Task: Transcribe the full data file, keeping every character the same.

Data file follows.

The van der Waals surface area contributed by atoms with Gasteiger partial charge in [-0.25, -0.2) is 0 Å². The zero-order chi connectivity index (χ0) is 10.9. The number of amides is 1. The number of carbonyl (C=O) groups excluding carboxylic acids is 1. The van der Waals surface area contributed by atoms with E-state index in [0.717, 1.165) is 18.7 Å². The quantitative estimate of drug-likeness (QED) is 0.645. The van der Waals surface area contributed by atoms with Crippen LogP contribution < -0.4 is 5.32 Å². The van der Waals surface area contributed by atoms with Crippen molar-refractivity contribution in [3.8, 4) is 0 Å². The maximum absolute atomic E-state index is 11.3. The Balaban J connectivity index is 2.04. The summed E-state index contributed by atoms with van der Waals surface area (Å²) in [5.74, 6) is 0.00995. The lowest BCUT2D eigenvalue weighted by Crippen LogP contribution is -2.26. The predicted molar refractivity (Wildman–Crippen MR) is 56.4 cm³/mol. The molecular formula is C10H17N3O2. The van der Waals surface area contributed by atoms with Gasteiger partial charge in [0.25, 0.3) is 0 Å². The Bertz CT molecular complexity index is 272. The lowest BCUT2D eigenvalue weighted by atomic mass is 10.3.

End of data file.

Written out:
The van der Waals surface area contributed by atoms with Gasteiger partial charge in [-0.25, -0.2) is 0 Å². The zero-order chi connectivity index (χ0) is 10.9. The number of amides is 1. The number of carbonyl (C=O) groups excluding carboxylic acids is 1. The van der Waals surface area contributed by atoms with E-state index in [0.717, 1.165) is 18.7 Å². The quantitative estimate of drug-likeness (QED) is 0.645. The van der Waals surface area contributed by atoms with Crippen LogP contribution < -0.4 is 5.32 Å². The van der Waals surface area contributed by atoms with Crippen molar-refractivity contribution in [3.8, 4) is 0 Å². The maximum absolute atomic E-state index is 11.3. The Balaban J connectivity index is 2.04. The summed E-state index contributed by atoms with van der Waals surface area (Å²) in [5.74, 6) is 0.00995. The lowest BCUT2D eigenvalue weighted by Crippen LogP contribution is -2.26. The predicted molar refractivity (Wildman–Crippen MR) is 56.4 cm³/mol. The molecular formula is C10H17N3O2. The van der Waals surface area contributed by atoms with Gasteiger partial charge in [0.25, 0.3) is 0 Å². The Bertz CT molecular complexity index is 272. The lowest BCUT2D eigenvalue weighted by atomic mass is 10.3.